For the study, the researchers examined monarch habitat and projected dicamba usage rates in the coming years, which is estimated to reach about 57 million pounds annually. They produced an interactive map showing the locations and time when monarch eggs and larva were sighted, along with the locations and timing of when cotton and soybean crops may be sprayed with dicamba.

The Center for Biological Diversity says the EPA has refused to take the necessary action to address the harms caused by the chemical.

“There’s no question that use of dicamba across tens of millions of acres will deepen risks to our dangerously imperiled monarch populations,” said Donley. “When dicamba’s use on GE cotton and soybeans comes up for reapproval later this year, the only responsible thing for the EPA to do is allow that approval to expire.”

From the study: “This indicates that dicamba will be used across the South, East and Midwest at the precise time of year when milkweed is absolutely essential to perpetuate the northern migration of monarchs.”

World’s first solar panel mural unveiled in San Antonio

In a world where solar farms are shaped like giant pandas, there’s certainly room for some solar butterflies. Determined to beautify our cities by converting solar panels into creative works of public art, the Seattle-based Land Art Generator Initiative just unveiled the world’s first solar mural installation, called La Monarca, by San Antonio artist Cruz Ortiz with creative direction from artist Penelope Boyer.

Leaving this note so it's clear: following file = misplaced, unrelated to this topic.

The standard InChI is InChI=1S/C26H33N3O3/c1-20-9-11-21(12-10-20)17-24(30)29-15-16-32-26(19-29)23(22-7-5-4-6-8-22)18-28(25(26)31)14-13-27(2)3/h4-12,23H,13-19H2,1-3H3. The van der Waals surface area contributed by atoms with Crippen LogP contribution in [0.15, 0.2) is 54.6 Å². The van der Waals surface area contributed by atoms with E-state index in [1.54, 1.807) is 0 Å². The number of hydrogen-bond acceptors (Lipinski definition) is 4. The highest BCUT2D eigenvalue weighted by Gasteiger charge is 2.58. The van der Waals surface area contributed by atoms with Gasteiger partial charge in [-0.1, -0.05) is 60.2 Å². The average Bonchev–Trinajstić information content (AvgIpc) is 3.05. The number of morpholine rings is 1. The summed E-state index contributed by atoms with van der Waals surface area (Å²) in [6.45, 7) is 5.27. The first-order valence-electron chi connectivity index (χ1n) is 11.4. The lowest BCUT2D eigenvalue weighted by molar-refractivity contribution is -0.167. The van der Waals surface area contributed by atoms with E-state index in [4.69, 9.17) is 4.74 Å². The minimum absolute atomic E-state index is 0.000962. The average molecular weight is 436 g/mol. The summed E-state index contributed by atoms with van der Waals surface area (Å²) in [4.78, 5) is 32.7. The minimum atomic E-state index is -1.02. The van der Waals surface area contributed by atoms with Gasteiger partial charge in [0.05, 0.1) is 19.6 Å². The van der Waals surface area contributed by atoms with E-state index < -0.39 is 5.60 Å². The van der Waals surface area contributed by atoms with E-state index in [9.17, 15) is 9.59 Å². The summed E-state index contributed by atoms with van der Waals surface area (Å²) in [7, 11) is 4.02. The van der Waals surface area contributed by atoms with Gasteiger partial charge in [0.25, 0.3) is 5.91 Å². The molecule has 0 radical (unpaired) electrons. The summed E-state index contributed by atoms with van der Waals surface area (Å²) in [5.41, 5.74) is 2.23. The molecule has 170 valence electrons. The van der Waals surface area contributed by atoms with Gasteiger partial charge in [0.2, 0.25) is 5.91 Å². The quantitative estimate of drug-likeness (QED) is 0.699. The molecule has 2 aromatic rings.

The Land Art Generator Initiative, solar panel customization, solar power art, Land Art Generator Solar Mural, LAGI Solar Mural, Luminaria, La Monarca, Cruz Ortiz, solar panels artwork, street art, solar art, land art generator, local artists solar panels, decorative solar panels, public art

La Mariposa solar mural – recently unveiled at the San Antonio Arts Festival, Luminaria – was created through advanced PV Film technology that lets light easily pass through the printed film that adheres to the panels. The beautiful mural is just the first step in the Land Art Generator’s plan to combine sustainable energy infrastructures with public art. Working with local artists, architects, landscape architects, engineers and scientists, the organization hopes to provide more collaborative platforms that enable cities to put a new artsy spin on their clean energy generation.

Related: World’s cutest solar farm in China is shaped like a panda

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According to the artist, La Monarca was inspired by San Antonio’s status as the National Wildlife Federation’s first Monarch Butterfly Champion City. A fitting symbol to be put on a clean energy installation, the monarch butterfly represents the threat that wildlife faces due to global warming and climate change.